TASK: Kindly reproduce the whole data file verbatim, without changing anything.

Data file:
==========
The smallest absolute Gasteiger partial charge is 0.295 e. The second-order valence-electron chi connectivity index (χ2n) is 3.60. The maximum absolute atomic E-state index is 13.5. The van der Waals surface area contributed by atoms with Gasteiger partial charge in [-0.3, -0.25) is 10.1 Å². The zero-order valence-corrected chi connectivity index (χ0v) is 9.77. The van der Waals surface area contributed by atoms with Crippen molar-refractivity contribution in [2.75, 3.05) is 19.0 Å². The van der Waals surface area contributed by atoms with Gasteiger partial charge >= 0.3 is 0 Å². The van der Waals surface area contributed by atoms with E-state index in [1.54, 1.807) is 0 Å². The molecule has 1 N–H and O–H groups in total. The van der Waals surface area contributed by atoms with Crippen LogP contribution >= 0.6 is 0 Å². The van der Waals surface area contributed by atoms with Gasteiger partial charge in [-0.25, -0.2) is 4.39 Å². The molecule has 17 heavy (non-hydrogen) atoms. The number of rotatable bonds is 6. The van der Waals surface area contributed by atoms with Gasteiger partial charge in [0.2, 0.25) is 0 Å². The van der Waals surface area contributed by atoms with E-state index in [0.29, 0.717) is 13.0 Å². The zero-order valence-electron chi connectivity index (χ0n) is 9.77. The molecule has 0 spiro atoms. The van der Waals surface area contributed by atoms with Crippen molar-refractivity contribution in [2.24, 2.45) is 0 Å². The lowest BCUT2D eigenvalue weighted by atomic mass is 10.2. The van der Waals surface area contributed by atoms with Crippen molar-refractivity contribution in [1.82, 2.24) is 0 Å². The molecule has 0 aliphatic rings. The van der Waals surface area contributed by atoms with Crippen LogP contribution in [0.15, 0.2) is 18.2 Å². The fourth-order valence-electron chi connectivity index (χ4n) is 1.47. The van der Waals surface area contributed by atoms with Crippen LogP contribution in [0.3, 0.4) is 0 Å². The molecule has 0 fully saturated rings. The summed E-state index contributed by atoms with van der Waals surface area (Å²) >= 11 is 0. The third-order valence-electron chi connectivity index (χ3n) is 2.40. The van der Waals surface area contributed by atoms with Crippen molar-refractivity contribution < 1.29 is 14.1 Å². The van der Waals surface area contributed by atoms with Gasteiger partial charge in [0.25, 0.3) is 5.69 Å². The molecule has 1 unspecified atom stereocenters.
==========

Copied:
The smallest absolute Gasteiger partial charge is 0.295 e. The second-order valence-electron chi connectivity index (χ2n) is 3.60. The maximum absolute atomic E-state index is 13.5. The van der Waals surface area contributed by atoms with Gasteiger partial charge in [-0.3, -0.25) is 10.1 Å². The zero-order valence-corrected chi connectivity index (χ0v) is 9.77. The van der Waals surface area contributed by atoms with Crippen molar-refractivity contribution in [2.75, 3.05) is 19.0 Å². The van der Waals surface area contributed by atoms with Gasteiger partial charge >= 0.3 is 0 Å². The van der Waals surface area contributed by atoms with E-state index in [1.54, 1.807) is 0 Å². The molecule has 1 N–H and O–H groups in total. The van der Waals surface area contributed by atoms with Crippen LogP contribution >= 0.6 is 0 Å². The van der Waals surface area contributed by atoms with Gasteiger partial charge in [-0.25, -0.2) is 4.39 Å². The molecule has 17 heavy (non-hydrogen) atoms. The number of rotatable bonds is 6. The van der Waals surface area contributed by atoms with Gasteiger partial charge in [0.2, 0.25) is 0 Å². The van der Waals surface area contributed by atoms with E-state index in [0.29, 0.717) is 13.0 Å². The zero-order valence-electron chi connectivity index (χ0n) is 9.77. The molecule has 0 spiro atoms. The van der Waals surface area contributed by atoms with Crippen molar-refractivity contribution in [2.24, 2.45) is 0 Å². The lowest BCUT2D eigenvalue weighted by atomic mass is 10.2. The van der Waals surface area contributed by atoms with Crippen molar-refractivity contribution in [1.82, 2.24) is 0 Å². The molecule has 0 aliphatic rings. The van der Waals surface area contributed by atoms with Crippen LogP contribution in [0.15, 0.2) is 18.2 Å². The fourth-order valence-electron chi connectivity index (χ4n) is 1.47. The van der Waals surface area contributed by atoms with Crippen LogP contribution in [0.3, 0.4) is 0 Å². The molecule has 0 fully saturated rings. The summed E-state index contributed by atoms with van der Waals surface area (Å²) >= 11 is 0. The third-order valence-electron chi connectivity index (χ3n) is 2.40. The van der Waals surface area contributed by atoms with Crippen molar-refractivity contribution < 1.29 is 14.1 Å². The van der Waals surface area contributed by atoms with Gasteiger partial charge in [0.25, 0.3) is 5.69 Å². The molecule has 1 unspecified atom stereocenters.